That if you confess with your mouth Jesus as Lord, and believe in your heart that God raised Him from the dead, you will be saved; for with the heart a person believes, resulting in righteousness, and with the mouth he confesses resulting in salvation. – Romans 10:9-10 (NASB)
The tradition of “opening the doors of the church” risks producing a false sense of confidence by fostering in the mind of the person a mirage of spiritual transformation, despite the absence of any evidence that genuine repentance has taken place within the heart of the individual.
Some ministers preach a gospel with a very wide door to it, but there is nothing to be had when you get inside. – Charles Spurgeon, Eternal Security: The Security of Believers (or Sheep Who Will Never Perish), September 5, 1889
We must constantly remind ourselves that the Church exists because people need to know that our sinfulness has eternally separated us from God; and that the only remedy for such spiritual estrangement is to turn from our life of sin and trust–from the heart–in what Jesus Christ alone has done on behalf of unworthy sinners like you and me.
This is why the preaching of the Gospel and, more specifically, the doctrines of pneumatology (Spirit), hamartiology (sin), and soteriology (salvation) are of such vital importance to the evangelistic mission of the Church.
Yet many local churches, regardless of the racial or ethnic composition of its congregations, do not seem to take the responsibility of declaring this message as seriously as they once did.
Even in my spiritual naiveté as a child, a key impetus for me to walk the aisle years ago was the conviction that what I had heard–that I was a sinner deserving of God’s wrath–was in fact the truth.
He who believes in the Son has eternal life; but he who does not obey the Son will not see life, but the wrath of God abides on him. – John 3:36 (NASB)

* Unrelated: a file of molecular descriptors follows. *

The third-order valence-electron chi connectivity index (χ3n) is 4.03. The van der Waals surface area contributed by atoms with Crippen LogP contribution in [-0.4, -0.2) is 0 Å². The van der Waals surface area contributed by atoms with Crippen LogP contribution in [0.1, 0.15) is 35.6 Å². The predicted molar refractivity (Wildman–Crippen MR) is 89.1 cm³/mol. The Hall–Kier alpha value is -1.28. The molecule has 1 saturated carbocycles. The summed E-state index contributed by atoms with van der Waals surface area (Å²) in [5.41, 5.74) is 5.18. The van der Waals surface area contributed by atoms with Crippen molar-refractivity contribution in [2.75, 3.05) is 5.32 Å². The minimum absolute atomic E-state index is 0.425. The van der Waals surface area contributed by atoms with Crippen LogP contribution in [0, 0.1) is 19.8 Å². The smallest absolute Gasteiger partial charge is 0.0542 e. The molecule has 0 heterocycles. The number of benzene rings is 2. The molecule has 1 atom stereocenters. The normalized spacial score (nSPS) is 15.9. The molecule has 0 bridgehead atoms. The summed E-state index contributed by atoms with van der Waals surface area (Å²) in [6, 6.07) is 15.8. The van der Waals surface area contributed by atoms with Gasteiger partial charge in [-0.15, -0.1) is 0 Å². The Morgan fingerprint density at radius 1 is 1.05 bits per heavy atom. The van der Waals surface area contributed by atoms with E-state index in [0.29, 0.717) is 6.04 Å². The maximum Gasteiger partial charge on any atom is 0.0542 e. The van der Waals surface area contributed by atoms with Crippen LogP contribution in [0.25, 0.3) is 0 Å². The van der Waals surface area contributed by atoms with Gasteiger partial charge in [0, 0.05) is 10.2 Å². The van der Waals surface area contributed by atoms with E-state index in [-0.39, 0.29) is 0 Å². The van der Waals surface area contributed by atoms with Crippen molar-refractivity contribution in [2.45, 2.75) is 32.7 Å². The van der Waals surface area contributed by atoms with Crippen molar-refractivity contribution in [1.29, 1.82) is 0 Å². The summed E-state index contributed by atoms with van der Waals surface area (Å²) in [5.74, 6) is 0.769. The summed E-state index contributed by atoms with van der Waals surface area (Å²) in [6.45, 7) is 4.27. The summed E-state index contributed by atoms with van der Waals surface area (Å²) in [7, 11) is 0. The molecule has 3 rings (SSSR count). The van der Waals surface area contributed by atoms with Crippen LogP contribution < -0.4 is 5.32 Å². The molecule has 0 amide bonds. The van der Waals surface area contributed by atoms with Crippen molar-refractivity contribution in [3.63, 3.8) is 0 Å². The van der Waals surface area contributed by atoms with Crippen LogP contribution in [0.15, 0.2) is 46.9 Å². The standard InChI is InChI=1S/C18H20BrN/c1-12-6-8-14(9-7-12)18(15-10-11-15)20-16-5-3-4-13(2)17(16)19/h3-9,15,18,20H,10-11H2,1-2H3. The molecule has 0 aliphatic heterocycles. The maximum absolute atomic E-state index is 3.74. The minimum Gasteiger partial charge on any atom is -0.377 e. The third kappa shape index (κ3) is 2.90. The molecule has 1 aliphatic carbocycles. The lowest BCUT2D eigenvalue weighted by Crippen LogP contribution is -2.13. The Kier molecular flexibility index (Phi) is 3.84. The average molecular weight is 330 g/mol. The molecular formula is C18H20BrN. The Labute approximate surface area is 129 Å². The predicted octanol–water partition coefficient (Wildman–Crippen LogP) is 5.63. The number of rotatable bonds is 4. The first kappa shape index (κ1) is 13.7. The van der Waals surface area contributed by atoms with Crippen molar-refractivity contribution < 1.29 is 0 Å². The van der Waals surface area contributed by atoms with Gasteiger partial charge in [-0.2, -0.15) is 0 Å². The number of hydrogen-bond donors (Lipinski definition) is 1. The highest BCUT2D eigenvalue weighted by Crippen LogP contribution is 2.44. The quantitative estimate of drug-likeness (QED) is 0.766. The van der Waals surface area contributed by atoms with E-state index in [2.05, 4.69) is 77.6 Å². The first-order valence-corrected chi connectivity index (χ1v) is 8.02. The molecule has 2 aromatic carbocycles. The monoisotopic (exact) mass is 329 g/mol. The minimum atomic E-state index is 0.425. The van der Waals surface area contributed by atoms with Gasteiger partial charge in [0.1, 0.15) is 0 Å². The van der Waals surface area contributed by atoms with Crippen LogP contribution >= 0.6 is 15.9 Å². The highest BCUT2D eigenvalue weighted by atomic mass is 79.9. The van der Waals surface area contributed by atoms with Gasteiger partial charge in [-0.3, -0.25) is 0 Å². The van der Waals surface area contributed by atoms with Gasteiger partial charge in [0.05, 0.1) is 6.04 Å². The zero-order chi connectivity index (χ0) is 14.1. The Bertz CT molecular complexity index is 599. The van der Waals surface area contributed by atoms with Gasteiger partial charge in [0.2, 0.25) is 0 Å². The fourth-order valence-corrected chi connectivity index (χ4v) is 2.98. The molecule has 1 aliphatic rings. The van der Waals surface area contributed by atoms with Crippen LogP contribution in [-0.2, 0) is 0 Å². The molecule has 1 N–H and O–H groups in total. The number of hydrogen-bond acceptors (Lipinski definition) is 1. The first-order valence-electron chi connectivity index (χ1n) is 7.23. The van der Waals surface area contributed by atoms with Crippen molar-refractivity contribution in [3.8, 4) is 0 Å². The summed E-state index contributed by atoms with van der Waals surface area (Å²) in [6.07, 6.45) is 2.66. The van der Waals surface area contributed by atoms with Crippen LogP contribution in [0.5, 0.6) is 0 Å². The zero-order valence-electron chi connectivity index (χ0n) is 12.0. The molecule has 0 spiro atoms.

The sad reality is that in far too many churches, particularly black churches, “opening the doors of the church” seems to have less to do with a commitment to sound biblical hermeneutics, particularly as it relates to the doctrines of sin and salvation, and more to do with expanding the membership rolls or enhancing its financial position through tithes and offerings or promoting the pastor’s personal brand and image by attaching his name and logo to the church and the “ministries” it conducts.
If the hamartiology of your church consists of waiting until a certain point in the pastor’s sermon before mentioning the word “sin”, you might want to revisit why the Gospel exists and what it actually means.
If the soteriology of your church is primarily centered around someone walking an aisle, filling out a card and being voted on for membership, then, it doesn’t need to open its doors but, to the contrary, it may want to consider closing them.
If the pneumatology of your church is reliant on its traditions and customs to bring about the kind of genuine heart change in a person that only the Holy Spirit can achieve, it has lost sight of its divinely ordained mission and rendered itself impotent in producing lasting fruit for the kingdom of God.
No one is excluded from calling upon God; the gate of salvation is set open unto all men. Neither is there any other thing that keeps us back from entering in, save only our own unbelief. – John Calvin
Walking the aisle in response to the doors of the church being open should never be confused with or perceived as tantamount to being truly born again.
The pulpits of today’s churches must be unambiguous in declaring to those who would feel compelled to respond to such an invitation that they are not being invited to join a church but, instead, are being called to “behold, the Lamb of God who takes away the sin of the world.” – John 1:29 (NASB)
Call to action
- What is the difference between “going to church” and “being the church”? Why does it matter?
- How do you know you are a Christian? What is the process to be born a second time?
- Describe the dangers that you have seen regarding easy believe-ism.
Here is a short video of a typical “black church” that “opens its doors” with the hope of many being part of the “church”